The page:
Health

Here’s When Dr. Fauci Thinks Kids Might Start Getting COVID-19 Vaccines

Children under 12 might finally be able to get a COVID-19 vaccine next month, predicts Anthony Fauci, M.D. This week Dr. Fauci, director of the National Institute of Allergy and Infectious Diseases, said in an interview with MSNBC that he is hopeful the U.S. Food and Drug Administration (FDA) will authorize the first COVID-19 vaccine for emergency use in children ages five to 11 in time to start vaccinating kids “before the end of October.”

Dr. Fauci was responding to Tuesday’s announcement from Pfizer and BioNTech that they have submitted data from the phase 2/3 trial of their two-dose mRNA vaccine in this age group to the FDA for initial review—and plan to formally submit a request for Emergency Use Authorization (EUA) to the FDA in the coming weeks. (According to a press release from the drug companies, data from the trial, which included 2,268 children, indicate a “favorable” safety profile and “robust” antibody response.)

The Pfizer/BioNTech vaccine, which received an EUA for use in kids ages 12 to 15 in May and full approval for use in people over 16 in August, should become available to kids shortly after, Dr. Fauci said. “The FDA, you never want to get ahead of their judgment,” Dr. Fauci told Morning Joe‘s Mika Brzezinski. “But I would imagine in the next few weeks they will examine that data, hopefully, and they’ll give the okay so that we can start vaccinating children,” Dr. Fauci said, “hopefully, before the end of October.”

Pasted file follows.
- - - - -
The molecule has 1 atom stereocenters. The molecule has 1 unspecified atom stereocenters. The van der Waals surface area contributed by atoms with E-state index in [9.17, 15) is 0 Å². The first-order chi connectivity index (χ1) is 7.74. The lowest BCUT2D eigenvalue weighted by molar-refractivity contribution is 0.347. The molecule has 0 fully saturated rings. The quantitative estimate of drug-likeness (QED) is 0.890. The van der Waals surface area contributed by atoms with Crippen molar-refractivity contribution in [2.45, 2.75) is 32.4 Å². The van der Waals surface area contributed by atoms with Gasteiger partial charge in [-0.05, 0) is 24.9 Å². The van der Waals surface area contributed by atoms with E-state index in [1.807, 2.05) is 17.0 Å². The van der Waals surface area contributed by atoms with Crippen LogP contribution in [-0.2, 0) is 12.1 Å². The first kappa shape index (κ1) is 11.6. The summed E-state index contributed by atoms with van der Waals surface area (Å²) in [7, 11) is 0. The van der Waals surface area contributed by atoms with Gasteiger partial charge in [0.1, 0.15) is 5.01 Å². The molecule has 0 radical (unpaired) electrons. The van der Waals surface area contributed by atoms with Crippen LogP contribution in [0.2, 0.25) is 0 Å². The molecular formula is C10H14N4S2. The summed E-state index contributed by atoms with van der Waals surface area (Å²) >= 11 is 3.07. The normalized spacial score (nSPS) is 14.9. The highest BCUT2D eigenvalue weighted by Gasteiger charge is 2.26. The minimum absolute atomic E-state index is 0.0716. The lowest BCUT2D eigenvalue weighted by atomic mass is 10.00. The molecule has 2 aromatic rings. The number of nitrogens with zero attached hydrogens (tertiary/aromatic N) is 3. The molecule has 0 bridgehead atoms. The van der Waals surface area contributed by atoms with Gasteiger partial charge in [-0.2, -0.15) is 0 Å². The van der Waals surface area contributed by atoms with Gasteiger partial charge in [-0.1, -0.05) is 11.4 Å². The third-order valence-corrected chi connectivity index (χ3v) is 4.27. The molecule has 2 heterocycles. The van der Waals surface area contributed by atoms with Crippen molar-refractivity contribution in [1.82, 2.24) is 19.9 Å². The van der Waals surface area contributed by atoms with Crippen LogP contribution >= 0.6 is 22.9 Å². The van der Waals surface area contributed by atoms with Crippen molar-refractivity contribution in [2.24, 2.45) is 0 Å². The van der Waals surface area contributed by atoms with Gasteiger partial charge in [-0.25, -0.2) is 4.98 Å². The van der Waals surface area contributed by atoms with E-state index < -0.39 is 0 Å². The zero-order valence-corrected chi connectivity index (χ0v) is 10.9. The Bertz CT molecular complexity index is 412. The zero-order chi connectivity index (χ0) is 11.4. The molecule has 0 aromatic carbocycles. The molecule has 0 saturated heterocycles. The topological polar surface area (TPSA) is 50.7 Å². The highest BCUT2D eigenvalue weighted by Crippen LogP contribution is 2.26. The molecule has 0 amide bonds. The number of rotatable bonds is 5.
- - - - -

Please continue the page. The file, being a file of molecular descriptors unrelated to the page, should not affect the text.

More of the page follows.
This timeline is roughly on track with previous reports that the FDA could start granting EUAs to COVID-19 vaccines for use in children younger than 12 by early to midwinter. The FDA has indicated that, upon receiving an EUA request for vaccines in kids under 12, it is ready to conduct its meticulous evaluation of the data relatively swiftly. Earlier this month the agency said it is “prepared to complete its review as quickly as possible, likely in a matter of weeks rather than months.” 

Then there is one more major regulatory step in the process of making vaccines available to young kids: After the FDA grants an EUA, the Centers for Disease Control and Prevention’s Advisory Committee on Immunization Practices (ACIP) will convene to evaluate the evidence and formulate its clinical recommendations. (In May, the ACIP offered its recommendations just two days after the FDA authorized the Pfizer/BioNTech COVID-19 vaccine for emergency use in children ages 12 to 15.)

Making safe and effective COVID-19 vaccines available to younger kids in the U.S. is a top priority among public health experts and parents alike. While serious illness and death in children due to the coronavirus remain rare, this population has been hit hard by the rise of the delta variant and remains completely without the protection of vaccines. 

In fact, the rate of COVID-19 cases in kids has been on the rise since July. And earlier this month the country hit a record number of new pediatric COVID-19 cases in one week, according to the American Academy of Pediatrics (AAP). Cases among kids still remain high, per the most recent weekly report from the AAP. And, of course, kids can spread the virus to other people. If Dr. Fauci’s prediction is correct, it will be welcome news to parents, teachers, and pediatricians across the U.S. 

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